1 replies | 48 view(s)
  • Swordsmyth's Avatar
    Today, 12:05 AM
    The White House wants to stay the course in Yemen even as the Senate is set to push back against US military support to the Saudi-led bombing campaign. But now a bombshell report reveals the Pentagon has been fueling Saudi and UAE jets free of charge due to "errors in accounting where DoD failed to charge" according to US defense officials. The huge significance is summarized in the opening lines of The Atlantic report which broke the story over the weekend: President Donald Trump, who repeatedly complains that the United States is paying too much for the defense of its allies, has praised Saudi Arabia for ostensibly taking on Iran in the Yemen war. It turns out, however, that U.S. taxpayers have been footing the bill for a major part of the Saudi-led campaign, possibly to the tune of tens of millions of dollars. For the entire three-and-a-half years of the program, the Pentagon never had an official servicing agreement in place with the Saudis and further never informed Congress. The vital refueling role that the US military has played in the war goes back to March 2015 and is reported to be "enormously expensive". The recipient country, in this case the Saudis, is required by law to pay the costs but the Pentagon now admits "they in fact had not been charged adequately" in an official DoD letter obtained by The Atlantic. The Pentagon is now “currently calculating the correct charges” but it's unclear if the missing funds going back years — footed by the American taxpayer — will ever be obtained especially as the DoD doesn't even know what it's owed.
    485 replies | 30606 view(s)
  • Swordsmyth's Avatar
    Yesterday, 11:50 PM
    Trump needs to kick over the table and start the prosecutions just to avoid being railroaded after he leaves office in 2020 or 2024.
    2 replies | 45 view(s)
  • Swordsmyth's Avatar
    Yesterday, 11:15 PM
    There IS a rational explanation: DEMONcrats
    19 replies | 128 view(s)
  • Swordsmyth's Avatar
    Yesterday, 10:58 PM
    The state-run Syrian Arab News Agency (SANA) issued a report on Sunday saying Syrian air defences had intercepted enemy targets around Damascus international airport, but later in the day said the attack had not happened."Our air defences intercepted enemy aerial targets in the vicinity of Damascus international airport in southern Damascus," SANA said in its initial report. The agency later removed the report from its website. Later still, it quoted a source at the Damascus international airport as saying "there was no attack on the airport and the air traffic is normal". The Syrian Observatory for Human rights, a UK-based war monitor, said however there had been firing near the airport. More at: https://www.yahoo.com/news/syrian-air-defenses-intercept-enemy-targets-around-damascus-195641244.html
    81 replies | 2379 view(s)
  • Swordsmyth's Avatar
    Yesterday, 10:40 PM
    According to the website USAspending.gov, the US Drug Enforcement Administration (DEA) awarded a contract to an American defense company to build a vacuum cleaner for surveillance purposes. A California-based company called Special Services Group, LLC. received a $42,595 contract on November 28 to manufacture a "custom Shop Vac concealment with Canon M50B.” The program completion time is one month, the DEA expects delivery of the spy vacuum on January 01. Canon describes the high-sensitivity VB-M50B Network Camera as a "PTZ network camera” that “captures video with remarkable color and clarity, even in very low-light environments.” Depending on the retailer, the camera sells for $3,000 to $3,500; the contract summary specifies the spy vacuum is being funded by the DEA’s Office of Investigative Technology, as Quartz first reported this story on December 06. The company behind the spy vacuum: Special Services Group “is a leading supplier of technical solutions for law enforcement, military and government agencies in the United States of America,” its website says. “Due to the critical missions of our customers, we have chosen not to place our product information on our website. Please use the contact section of our site to request more information.” So, what did social media have to say about spy vacuums? Over $40,000 for a $200 shop vac and $3400 camera. I need to get into government contracting.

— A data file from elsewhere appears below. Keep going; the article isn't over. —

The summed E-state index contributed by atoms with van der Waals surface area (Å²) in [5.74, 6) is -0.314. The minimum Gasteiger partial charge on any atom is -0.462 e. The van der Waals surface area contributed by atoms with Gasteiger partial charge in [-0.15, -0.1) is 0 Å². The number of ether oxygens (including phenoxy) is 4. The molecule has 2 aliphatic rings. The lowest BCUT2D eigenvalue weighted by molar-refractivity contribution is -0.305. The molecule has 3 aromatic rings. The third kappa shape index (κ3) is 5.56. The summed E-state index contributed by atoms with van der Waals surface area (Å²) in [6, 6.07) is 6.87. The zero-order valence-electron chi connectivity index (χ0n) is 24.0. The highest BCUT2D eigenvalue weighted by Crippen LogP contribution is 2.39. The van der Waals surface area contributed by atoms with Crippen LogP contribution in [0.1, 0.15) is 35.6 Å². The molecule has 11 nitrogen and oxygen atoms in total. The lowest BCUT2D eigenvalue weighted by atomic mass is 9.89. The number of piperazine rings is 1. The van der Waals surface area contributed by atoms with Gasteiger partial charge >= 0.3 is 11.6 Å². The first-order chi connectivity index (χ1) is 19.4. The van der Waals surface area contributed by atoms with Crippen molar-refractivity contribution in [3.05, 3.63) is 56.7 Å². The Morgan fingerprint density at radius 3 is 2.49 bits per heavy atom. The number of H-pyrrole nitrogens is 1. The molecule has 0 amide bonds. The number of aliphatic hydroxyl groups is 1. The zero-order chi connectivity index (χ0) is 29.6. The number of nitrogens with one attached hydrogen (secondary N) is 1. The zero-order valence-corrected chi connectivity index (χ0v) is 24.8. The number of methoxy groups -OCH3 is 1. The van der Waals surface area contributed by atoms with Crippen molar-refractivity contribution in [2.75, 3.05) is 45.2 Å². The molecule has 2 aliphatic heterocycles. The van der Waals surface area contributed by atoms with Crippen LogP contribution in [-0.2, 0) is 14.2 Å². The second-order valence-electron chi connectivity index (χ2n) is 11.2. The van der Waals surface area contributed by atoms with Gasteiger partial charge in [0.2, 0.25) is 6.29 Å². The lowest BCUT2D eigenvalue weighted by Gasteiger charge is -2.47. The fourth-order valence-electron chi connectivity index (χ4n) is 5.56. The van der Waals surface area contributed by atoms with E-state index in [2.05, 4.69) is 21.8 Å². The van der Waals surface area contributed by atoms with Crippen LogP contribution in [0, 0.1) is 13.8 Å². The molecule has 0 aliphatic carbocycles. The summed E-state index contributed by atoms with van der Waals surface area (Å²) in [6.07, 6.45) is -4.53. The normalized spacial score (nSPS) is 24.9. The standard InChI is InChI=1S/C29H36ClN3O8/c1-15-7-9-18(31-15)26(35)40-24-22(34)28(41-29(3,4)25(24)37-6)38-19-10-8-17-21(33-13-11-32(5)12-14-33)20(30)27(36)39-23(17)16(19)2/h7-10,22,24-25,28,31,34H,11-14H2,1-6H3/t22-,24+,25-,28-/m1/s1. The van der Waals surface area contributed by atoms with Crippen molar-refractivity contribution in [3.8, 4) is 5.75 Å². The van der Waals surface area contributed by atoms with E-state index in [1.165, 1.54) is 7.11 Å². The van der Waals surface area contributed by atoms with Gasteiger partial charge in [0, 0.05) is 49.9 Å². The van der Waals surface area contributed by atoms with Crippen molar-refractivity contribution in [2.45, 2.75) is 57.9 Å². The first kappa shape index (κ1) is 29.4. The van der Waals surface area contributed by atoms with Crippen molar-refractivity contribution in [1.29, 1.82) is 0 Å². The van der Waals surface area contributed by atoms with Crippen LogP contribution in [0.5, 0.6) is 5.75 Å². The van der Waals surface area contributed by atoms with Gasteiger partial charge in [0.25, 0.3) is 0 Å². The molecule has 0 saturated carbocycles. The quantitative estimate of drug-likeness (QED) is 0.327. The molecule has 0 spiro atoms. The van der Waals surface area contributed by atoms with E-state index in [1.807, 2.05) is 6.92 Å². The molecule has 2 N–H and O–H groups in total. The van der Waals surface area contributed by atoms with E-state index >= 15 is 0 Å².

0 replies | 28 view(s)
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    Yesterday, 10:36 PM
    An explosion at Popocatepetl Volcano in Mexico sent a a stream of ash into the sky on December 9. More at: https://news.yahoo.com/popocatepetl-volcano-eruption-creates-impressive-170133751.html
    1 replies | 222 view(s)
  • Swordsmyth's Avatar
    Yesterday, 10:30 PM
    Brian4Liberty and the rest of the mods acptulsa and TheCount seem to be conspiring to set me up and try to get me banned, please take note.
    430 replies | 8370 view(s)
  • Swordsmyth's Avatar
    Yesterday, 10:28 PM
    President Donald Trump had not been informed about the arrest of Chinese telecom giant Huawei's chief financial officer when he dined with China's Xi Jinping, a top White House official said Sunday. "He did not know and he had no reaction afterwards," White House economic adviser Larry Kudlow said on "Fox News Sunday," denying reports Trump was "livid" that the arrest took place while he was at dinner with Xi. "He didn't know. I will just state that unequivocally," Kudlow repeated. "He learned way later, by the way. Way later." US National Security Advisor John Bolton initially told public radio network NPR that the White House had been warned about the arrest but, according to CBS, a spokesman for him later contradicted that assertion. More at: https://news.yahoo.com/trump-did-not-know-huawei-arrest-during-xi-171446473.html
    23 replies | 577 view(s)
  • Swordsmyth's Avatar
    Yesterday, 10:25 PM
    Look at the time stamps dummy, I posted with the quote feature 2 minutes before he edited his comment and you came along 4 minutes after and made a fool of yourself. Or is this a coordinated attack on me? It is a stupid one if it is because I would have no reason to add the word "dark".